What separates good design from bad?

A layperson’s guide to identifying good communication design.

Comparing apples to dumptrucks: Why price doesn't equal cost in choosing a design company

So, you just got three estimates from three design companies and you’re trying to decide which one to pick. The temptation is to flip to the back page and look at the price tag. Making a choice based on the bottom-line makes sense, right? After all it’s an objective, straightforward and fiscally responsible strategy … right?

How do designers choose colour? Part 2

I remember being struck by colour for the first time when I was five years old. It was cold out and I was in my winter coat — it was a bulky wool number that went to my knees. I was all wrapped up in scarves and mitts — I remember the mitts because I had to take them off in order to pick up an object that was the most beautiful, amazing colour I had ever seen. There was an abandoned robin’s egg shell on the ground — it was very delicate and tiny — and it was such a zingy, crisp, turquoise that it seemed to be singing and vibrating next to the browns and grays of the wintery yard. I felt excited just by looking at it! So I took it home, and kept stealing glances at it like I was taking little licks from a lollipop.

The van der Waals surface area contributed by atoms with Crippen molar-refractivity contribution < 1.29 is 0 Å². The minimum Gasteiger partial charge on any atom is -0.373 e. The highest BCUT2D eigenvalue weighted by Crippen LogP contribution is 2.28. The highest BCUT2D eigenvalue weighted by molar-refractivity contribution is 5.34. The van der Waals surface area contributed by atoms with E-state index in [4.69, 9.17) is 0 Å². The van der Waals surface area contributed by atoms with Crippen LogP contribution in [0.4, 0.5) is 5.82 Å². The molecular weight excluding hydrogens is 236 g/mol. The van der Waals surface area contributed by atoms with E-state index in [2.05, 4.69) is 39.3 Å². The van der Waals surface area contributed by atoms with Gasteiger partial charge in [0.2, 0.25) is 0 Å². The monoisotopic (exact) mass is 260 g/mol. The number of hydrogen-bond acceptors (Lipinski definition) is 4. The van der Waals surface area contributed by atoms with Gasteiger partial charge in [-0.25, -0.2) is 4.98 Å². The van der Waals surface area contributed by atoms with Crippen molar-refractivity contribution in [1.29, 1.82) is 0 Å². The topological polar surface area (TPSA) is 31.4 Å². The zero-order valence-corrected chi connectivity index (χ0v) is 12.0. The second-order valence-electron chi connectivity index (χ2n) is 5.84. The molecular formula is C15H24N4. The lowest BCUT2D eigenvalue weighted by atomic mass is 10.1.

How do designers choose colour? Part 2

If I had a definitive answer for this question then I would invent a button that I could push to get the colours that work every time. Ha. I wish. Colour is way too tricky for that. Colour is a key element in human expression and therefore plays a big role in how we perceive, feel and respond to what we see. Every project has its own specific set of idiosyncrasies, requirements, intentions, technical limitations and opportunities and should get its own carefully considered solution that makes the most of colour. When deciding about colour we need to take many things into consideration, weigh them, balance them, analyze them and then make strategic decisions. Every colour decision should have reasoning behind it.

The Value of Whitespace

Just because it is empty does not mean it is unnecessary. I’ll demonstrate here, with illustrated examples, the value of whistespace in the practice of design. Whitespace is crucial to making a great impression, encouraging your audience to continue absorbing your message, achieving designs that withstand the test of time and conveying the message you actually intend. By the end of this article, you’ll want way more whitespace.


Eye candy, visual stimulation. This site give a great sense of what is going on out there in the world of image making. Be careful, it is addictive.

SwissMiss design blog

SwissMiss can always be counted on to point us toward innovative well designed items and great new ideas.

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